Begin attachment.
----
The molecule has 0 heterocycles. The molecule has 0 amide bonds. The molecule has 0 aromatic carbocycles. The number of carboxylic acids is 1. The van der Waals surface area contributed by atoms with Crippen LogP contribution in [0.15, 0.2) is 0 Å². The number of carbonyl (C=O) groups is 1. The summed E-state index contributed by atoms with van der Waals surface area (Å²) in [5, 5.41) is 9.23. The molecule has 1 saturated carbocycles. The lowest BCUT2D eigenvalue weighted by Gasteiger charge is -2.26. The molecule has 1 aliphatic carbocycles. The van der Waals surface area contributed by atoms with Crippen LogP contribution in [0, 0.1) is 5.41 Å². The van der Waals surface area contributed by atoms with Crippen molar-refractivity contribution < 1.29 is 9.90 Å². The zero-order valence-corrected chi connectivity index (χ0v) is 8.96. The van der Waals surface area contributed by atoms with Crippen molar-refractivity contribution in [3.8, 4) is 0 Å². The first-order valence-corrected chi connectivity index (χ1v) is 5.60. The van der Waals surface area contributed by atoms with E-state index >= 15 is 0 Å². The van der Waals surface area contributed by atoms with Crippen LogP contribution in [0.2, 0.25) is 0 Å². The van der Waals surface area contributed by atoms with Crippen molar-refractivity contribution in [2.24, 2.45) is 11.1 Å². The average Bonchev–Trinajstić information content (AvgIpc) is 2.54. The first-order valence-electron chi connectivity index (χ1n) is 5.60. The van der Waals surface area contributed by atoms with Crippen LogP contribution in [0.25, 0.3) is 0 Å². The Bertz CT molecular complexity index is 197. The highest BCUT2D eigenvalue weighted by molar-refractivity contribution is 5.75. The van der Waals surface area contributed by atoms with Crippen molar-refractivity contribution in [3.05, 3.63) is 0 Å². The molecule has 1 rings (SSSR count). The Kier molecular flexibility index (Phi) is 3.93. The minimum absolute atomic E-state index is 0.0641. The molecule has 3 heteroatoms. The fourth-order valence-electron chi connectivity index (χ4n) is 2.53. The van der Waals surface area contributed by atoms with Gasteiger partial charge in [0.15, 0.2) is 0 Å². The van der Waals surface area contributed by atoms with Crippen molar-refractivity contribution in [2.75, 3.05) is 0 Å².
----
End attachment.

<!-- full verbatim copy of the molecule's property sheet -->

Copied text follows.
The molecule has 0 heterocycles. The molecule has 0 amide bonds. The molecule has 0 aromatic carbocycles. The number of carboxylic acids is 1. The van der Waals surface area contributed by atoms with Crippen LogP contribution in [0.15, 0.2) is 0 Å². The number of carbonyl (C=O) groups is 1. The summed E-state index contributed by atoms with van der Waals surface area (Å²) in [5, 5.41) is 9.23. The molecule has 1 saturated carbocycles. The lowest BCUT2D eigenvalue weighted by Gasteiger charge is -2.26. The molecule has 1 aliphatic carbocycles. The van der Waals surface area contributed by atoms with Crippen LogP contribution in [0, 0.1) is 5.41 Å². The van der Waals surface area contributed by atoms with Crippen molar-refractivity contribution < 1.29 is 9.90 Å². The zero-order valence-corrected chi connectivity index (χ0v) is 8.96. The van der Waals surface area contributed by atoms with Crippen molar-refractivity contribution in [3.8, 4) is 0 Å². The first-order valence-corrected chi connectivity index (χ1v) is 5.60. The van der Waals surface area contributed by atoms with E-state index >= 15 is 0 Å². The van der Waals surface area contributed by atoms with Crippen LogP contribution in [0.2, 0.25) is 0 Å². The van der Waals surface area contributed by atoms with Crippen molar-refractivity contribution in [2.24, 2.45) is 11.1 Å². The average Bonchev–Trinajstić information content (AvgIpc) is 2.54. The first-order valence-electron chi connectivity index (χ1n) is 5.60. The van der Waals surface area contributed by atoms with Crippen LogP contribution in [0.25, 0.3) is 0 Å². The Bertz CT molecular complexity index is 197. The highest BCUT2D eigenvalue weighted by molar-refractivity contribution is 5.75. The van der Waals surface area contributed by atoms with Crippen molar-refractivity contribution in [3.05, 3.63) is 0 Å². The molecule has 1 rings (SSSR count). The Kier molecular flexibility index (Phi) is 3.93. The minimum absolute atomic E-state index is 0.0641. The molecule has 3 heteroatoms. The fourth-order valence-electron chi connectivity index (χ4n) is 2.53. The van der Waals surface area contributed by atoms with Gasteiger partial charge in [0.15, 0.2) is 0 Å². The van der Waals surface area contributed by atoms with Crippen molar-refractivity contribution in [2.75, 3.05) is 0 Å².